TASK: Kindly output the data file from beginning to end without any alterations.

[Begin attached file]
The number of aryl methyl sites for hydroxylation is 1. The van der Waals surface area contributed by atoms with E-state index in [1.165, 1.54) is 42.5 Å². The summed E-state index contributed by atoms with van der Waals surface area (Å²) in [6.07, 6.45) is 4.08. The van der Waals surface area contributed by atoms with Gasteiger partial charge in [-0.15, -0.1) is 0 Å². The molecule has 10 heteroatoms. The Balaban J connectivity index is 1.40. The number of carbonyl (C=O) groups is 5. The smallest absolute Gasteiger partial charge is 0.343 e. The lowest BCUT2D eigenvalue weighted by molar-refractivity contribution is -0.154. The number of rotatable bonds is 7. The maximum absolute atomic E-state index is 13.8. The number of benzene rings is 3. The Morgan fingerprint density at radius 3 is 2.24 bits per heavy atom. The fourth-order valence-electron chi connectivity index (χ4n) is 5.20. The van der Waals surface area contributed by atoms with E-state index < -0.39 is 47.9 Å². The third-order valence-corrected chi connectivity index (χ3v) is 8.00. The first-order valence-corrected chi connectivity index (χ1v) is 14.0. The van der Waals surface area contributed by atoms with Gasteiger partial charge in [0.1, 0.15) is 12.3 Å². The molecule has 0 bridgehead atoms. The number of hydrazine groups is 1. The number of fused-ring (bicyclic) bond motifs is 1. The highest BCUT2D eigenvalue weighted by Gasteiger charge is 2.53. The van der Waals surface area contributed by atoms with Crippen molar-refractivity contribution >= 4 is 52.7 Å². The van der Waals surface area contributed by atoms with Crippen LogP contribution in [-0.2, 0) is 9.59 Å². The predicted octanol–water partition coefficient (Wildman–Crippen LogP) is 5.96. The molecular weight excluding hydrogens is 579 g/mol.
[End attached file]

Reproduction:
The number of aryl methyl sites for hydroxylation is 1. The van der Waals surface area contributed by atoms with E-state index in [1.165, 1.54) is 42.5 Å². The summed E-state index contributed by atoms with van der Waals surface area (Å²) in [6.07, 6.45) is 4.08. The van der Waals surface area contributed by atoms with Gasteiger partial charge in [-0.15, -0.1) is 0 Å². The molecule has 10 heteroatoms. The Balaban J connectivity index is 1.40. The number of carbonyl (C=O) groups is 5. The smallest absolute Gasteiger partial charge is 0.343 e. The lowest BCUT2D eigenvalue weighted by molar-refractivity contribution is -0.154. The number of rotatable bonds is 7. The maximum absolute atomic E-state index is 13.8. The number of benzene rings is 3. The Morgan fingerprint density at radius 3 is 2.24 bits per heavy atom. The fourth-order valence-electron chi connectivity index (χ4n) is 5.20. The van der Waals surface area contributed by atoms with E-state index < -0.39 is 47.9 Å². The third-order valence-corrected chi connectivity index (χ3v) is 8.00. The first-order valence-corrected chi connectivity index (χ1v) is 14.0. The van der Waals surface area contributed by atoms with Gasteiger partial charge in [0.1, 0.15) is 12.3 Å². The molecule has 0 bridgehead atoms. The number of hydrazine groups is 1. The number of fused-ring (bicyclic) bond motifs is 1. The highest BCUT2D eigenvalue weighted by Gasteiger charge is 2.53. The van der Waals surface area contributed by atoms with Crippen molar-refractivity contribution >= 4 is 52.7 Å². The van der Waals surface area contributed by atoms with Crippen LogP contribution in [-0.2, 0) is 9.59 Å². The predicted octanol–water partition coefficient (Wildman–Crippen LogP) is 5.96. The molecular weight excluding hydrogens is 579 g/mol.